The following piece was first published in my personal newsletter. I am sharing it with the NOL community as introduction to displays of social ignorance and the role I think it plays in social Marxism.
He may call himself Mr Pelham to his heart’s content. He is Lord Hexam in this house.
~ Downton Abbey
Carson the butler says this in response to learning that Lady Edith Crawley’s husband, Mr. Bertie Pelham, has just inherited the Marquessate of Hexam from a cousin. Bertie doesn’t want to assume the title until his cousin is buried, but Carson reminds the staff that system of aristocracy doesn’t work like that. The king is dead, long live the king. Mr Pelham is now Lord Hexam whether he wills or not. A little knowledge of the system and possibly a little less cognitive bias might have prevented an embarrassing episode.
Back in March 2021, The Independent issued a small clarification without any fanfare: On 12 March 2021 we published an article headlined: ‘I’m a black British member of the aristocracy. I love the royal family — but I know what Meghan said was true,’ written by Alexander Maier-Dlamini in which he was described as the “Marquess of Annaville – the last of the Irish peerages”. This was incorrect, there is no Marquess of Annaville in the Irish peerage. The article in question ran in the midst of the fallout from the Duke of Sussex and his wife’s interview with Oprah in which they described his family as racists and British and American society as equally racist, just in different ways. In particular Meghan Sussex implied that her son was denied a title due to his mixed-race heritage (he has a title, Earl of Dumbarton: the parents won’t use it.). The Marquess of Annaville threw his weight behind the Sussexes, arguing that he knew they were right because of his personal experiences. However, there is no Marquess of Annaville.
The fake Marquess turned out to be a 22-year old American student from New Rochelle, New York, with very little knowledge of titles, peerages, aristocracy, or manner in which any of those structures worked. The only true things about the man’s claims are that his name is Alexander Maier-Dlamini, his spouse’s last name is Dlamini (which wouldn’t be part of Alexander’s title), and he is Black. Correctly, he is African-American, but that was not his claim: since he purported be a peer of the United Kingdom, by extension he was claiming to be Black British. After Debrett’s proved that there was no Marquessate of Annaville, he confessed to his fraud. In a statement he said, “There is no title in the peerage related to me whatsoever. I do apologize greatly to those institutions involved with a mechanism like this, many of which I’m obviously not familiar with.” “Not familiar with” is an understatement.
The fact that The Independent ran this man’s op-ed represents an appalling lack of due diligence. The Independent quietly deleted the article, but not before I and a horde of netizens read it. In almost no time, other publications and the general public established that there was no Marquessate of Annaville, a fact that the newspaper could have been checked by a quick search of Debrett’s online database, or Burke’s Peerage database. These two resources both require subscriptions to access the databases, but considering The Independent is a major publication, it is reasonable to expect them to pay for such things as part of basic due diligence. But there were other tells which make the fact that no search was done on the fake marquess inexcusable.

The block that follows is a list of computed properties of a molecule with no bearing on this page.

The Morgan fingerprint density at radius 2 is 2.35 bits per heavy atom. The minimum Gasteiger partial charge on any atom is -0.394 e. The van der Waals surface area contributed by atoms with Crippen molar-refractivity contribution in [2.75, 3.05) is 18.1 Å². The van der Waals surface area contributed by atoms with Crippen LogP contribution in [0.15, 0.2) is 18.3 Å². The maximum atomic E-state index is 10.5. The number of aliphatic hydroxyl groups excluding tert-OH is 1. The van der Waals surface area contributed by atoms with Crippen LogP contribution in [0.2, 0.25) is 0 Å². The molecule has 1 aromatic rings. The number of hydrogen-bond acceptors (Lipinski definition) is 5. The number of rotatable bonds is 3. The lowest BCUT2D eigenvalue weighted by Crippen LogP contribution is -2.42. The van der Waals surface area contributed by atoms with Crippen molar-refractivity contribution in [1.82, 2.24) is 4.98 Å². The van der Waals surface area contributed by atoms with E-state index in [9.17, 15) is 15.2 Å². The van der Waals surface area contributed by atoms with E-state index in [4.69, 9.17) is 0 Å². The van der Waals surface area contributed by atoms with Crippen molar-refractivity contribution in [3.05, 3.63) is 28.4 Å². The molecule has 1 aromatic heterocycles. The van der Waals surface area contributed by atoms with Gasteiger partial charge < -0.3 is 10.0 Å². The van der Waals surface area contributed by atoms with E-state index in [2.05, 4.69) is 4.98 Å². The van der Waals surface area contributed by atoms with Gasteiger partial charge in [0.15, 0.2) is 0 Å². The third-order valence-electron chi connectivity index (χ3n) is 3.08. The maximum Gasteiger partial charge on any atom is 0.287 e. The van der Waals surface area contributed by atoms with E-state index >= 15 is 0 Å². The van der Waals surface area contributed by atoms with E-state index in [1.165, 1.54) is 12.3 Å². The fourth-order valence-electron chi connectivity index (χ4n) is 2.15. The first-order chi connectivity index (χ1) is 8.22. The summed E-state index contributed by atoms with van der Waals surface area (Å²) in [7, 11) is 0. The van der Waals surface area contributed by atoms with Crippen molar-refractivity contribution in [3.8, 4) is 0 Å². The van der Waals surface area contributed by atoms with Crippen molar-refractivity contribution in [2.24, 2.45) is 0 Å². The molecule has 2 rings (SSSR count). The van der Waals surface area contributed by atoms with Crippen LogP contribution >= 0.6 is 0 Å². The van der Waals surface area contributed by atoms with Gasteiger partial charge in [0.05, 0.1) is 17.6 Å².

He signed his article “Lord Alexander Maier-Dlamini, Marquess of Annaville.” This is a mix of forms. The first, “Lord Alexander Maier-Dlamini,” is the form for a younger son, and it is incorrect to use this for the peer, i.e. the holder of the title. Alexander Maier-Dlamini claimed to be the Marquess, and therefore would be the peer. The correct form for the peer is either: 1) Alexander Maier-Dlamini, Marquess of Annaville, or 2) Lord Annaville. This is very basic information that is part of simply being socially aware and is freely available. Back when I was interning at AEC in Vienna, Debrett’s website provided free information on the etiquette of writing titles. The fact that The Independent didn’t catch Maier-Dlamini’s incorrect use of form is beyond me.
According to one of the netizens who helped catch him, even after apologizing for his fraud, Maier-Dlamini continued to publish as a fake aristocrat under the name “Lord Zigmund Annaville,” purportedly the brother of “Lord Alexander.” There are two things to notice that are wrong: 1) “Zigmund” is a phonetic spelling of the German “Sigmund,” and while it has been used historically, it has not been used in mainstream European society since at least the 1800s; an aristocratic family is unlikely to make that mistake; 2) Annaville is the peerage, not the family name, so a younger son would not use it. Peers and their wives (but not the husbands of female peers) may use their peerage as their last name. So it is correct to refer to Catherine, Duchess of Cambridge as Catherine Cambridge. It would not be correct to call her younger son, Prince Louis of Cambridge, “Louis Cambridge.” If Lord Zigmund really existed, his correct form would be “Lord Zigmund Maier.” He would use the family name.